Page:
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Meet Elizabeth Frances

Today we’d like to introduce you to Elizabeth Frances.

Elizabeth, can you briefly walk us through your story – how you started and how you got to where you are today.
Since I was young, I’ve always been fascinated with people. Who they are, how they ended up in their particular circumstance, their story, ya know? My love of acting started from this place of curiosity, coupled with the fact that I loved to make people laugh, or feel something. I was always taking average school assignments and turning them into performance presentations, because I learned so much more that way. When at an end of year presentation, I took a poem about the rainforest and turned it into some weirdly hilarious rendition of Broadway’s The Lion King (at least in my head), someone said “she should be an actress”. I had no idea what that was, or that it was even a job, but once I found out, I was IN.

So, as a middle schooler, I hopped on a city bus and found a local theater where they were doing Shakespeare plays, and let them know they were gonna teach me. So as a middle schooler, and complete nerd, I was learning Shakespeare, doing plays there, in school, reading all the time. I was determined to learn my craft (I really thought of it that way that young). Eventually I went to conservatory and got my degree and training at Calarts, and the rest is, an even more complicated history! haha

Overall, has it been relatively smooth? If not, what were some of the struggles along the way?
I don’t know if anyone has a “smooth” road. I think the things most worthwhile in life are usually the most challenging. I had a rough time right out of college. The economy tanked, the writers strike had happened a few years back, and there were not a lot of jobs for someone fresh out of drama school. And I know diversity is getting some momentum now, but at that time it was NOT. And, although I know every actor has to deal with how they are seen (bc of their appearance), for the first time, I was faced with how I was seen racially, what that meant to the industry, what that meant to me as a person, and how this directly affected my prospects and job opportunities.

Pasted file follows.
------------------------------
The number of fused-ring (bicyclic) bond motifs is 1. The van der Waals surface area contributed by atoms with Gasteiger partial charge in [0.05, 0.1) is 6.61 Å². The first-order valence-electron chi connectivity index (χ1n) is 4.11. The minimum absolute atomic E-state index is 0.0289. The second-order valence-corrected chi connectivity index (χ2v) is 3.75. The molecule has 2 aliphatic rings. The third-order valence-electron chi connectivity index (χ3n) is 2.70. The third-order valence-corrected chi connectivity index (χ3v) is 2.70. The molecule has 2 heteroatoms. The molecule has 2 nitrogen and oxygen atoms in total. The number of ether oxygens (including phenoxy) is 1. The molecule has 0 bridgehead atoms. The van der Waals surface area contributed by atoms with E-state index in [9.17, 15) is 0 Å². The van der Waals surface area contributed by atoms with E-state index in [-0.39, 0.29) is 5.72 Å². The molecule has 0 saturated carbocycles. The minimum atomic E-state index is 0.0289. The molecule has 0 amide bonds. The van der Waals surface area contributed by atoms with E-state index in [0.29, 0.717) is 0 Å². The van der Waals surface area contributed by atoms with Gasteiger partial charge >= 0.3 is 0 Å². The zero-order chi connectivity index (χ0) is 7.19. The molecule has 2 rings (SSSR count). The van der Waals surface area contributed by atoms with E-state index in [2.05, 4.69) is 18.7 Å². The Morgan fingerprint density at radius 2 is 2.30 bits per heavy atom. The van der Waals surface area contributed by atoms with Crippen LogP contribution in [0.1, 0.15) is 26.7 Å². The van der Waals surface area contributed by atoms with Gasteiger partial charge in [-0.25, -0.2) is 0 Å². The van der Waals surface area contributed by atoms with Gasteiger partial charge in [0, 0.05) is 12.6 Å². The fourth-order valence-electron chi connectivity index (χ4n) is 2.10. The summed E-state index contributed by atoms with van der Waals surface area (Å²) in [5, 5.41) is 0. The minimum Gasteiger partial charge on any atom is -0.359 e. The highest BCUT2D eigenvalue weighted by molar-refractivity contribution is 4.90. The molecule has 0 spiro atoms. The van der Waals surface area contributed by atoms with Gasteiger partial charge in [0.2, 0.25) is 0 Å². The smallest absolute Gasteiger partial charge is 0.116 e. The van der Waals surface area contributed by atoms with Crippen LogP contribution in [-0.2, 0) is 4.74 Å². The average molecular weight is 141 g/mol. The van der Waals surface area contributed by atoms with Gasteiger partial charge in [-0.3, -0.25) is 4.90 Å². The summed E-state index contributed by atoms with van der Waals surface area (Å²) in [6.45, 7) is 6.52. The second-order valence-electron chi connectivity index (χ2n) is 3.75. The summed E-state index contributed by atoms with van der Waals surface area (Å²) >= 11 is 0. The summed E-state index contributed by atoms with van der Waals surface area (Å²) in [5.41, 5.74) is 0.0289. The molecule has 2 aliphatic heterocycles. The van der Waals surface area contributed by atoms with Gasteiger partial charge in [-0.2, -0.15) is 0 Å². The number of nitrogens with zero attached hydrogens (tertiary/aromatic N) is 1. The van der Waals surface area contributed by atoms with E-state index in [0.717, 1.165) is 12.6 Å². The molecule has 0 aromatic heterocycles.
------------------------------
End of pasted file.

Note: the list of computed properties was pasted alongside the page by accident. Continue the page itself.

I’m mixed, and I grew up in a military town that was very very diverse, so when my first job out of college was playing Hippolyta at a Shakespeare Festival, speaking in a Turkish accent with a turban and bullets, I was very confused to say the least. I had to do a lot of work to figure out what this all meant to me, and how I wanted to go about this journey as an actor. Because I understand that the stories we tell have an impact, and there is a responsibility and opportunity to that I wanted to honor. All this, amidst working and grinding to pay bills in LA.

I’ve been so grateful for these challenges, because I’ve learned who and how I want to be as a person while getting the privilege to do the work. Because, as tough as it is, it is a privilege. A great one.

What is “success” or “successful” for you?
I suppose my definition of success is ever changing. I have many more things I want to achieve, but I think understanding who I want to be and show up as along the way is something I work on every day. Yes, getting to do what I am passionate about AND getting paid to do what I love feels very successful. Sometimes I think, wow, we get paid to use our imaginations and play all day. That’s incredible! Getting uncomfortable and being challenged and growing is very important to me. Having a positive impact, whether in mass or on an individual level feels incredibly rewarding. What I mean by impact is, when the stories I get to be a part of hold a mirror up to an audience so that they see themselves and the world they live in, that is just fantastic. I had a director tell me once, “we have the best job…our job is to make people feel something.” I think that couldn’t be more true. And right now in the world, we need to see art that RE-humanizes each other so we can begin being more concerned with being successful as a whole, than “right” as an individual. Art is KEY to this, and we need art and entertainment, especially now.

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Image Credit:
Shannon Laurine
AMC The Son
Her Story
Getty Images

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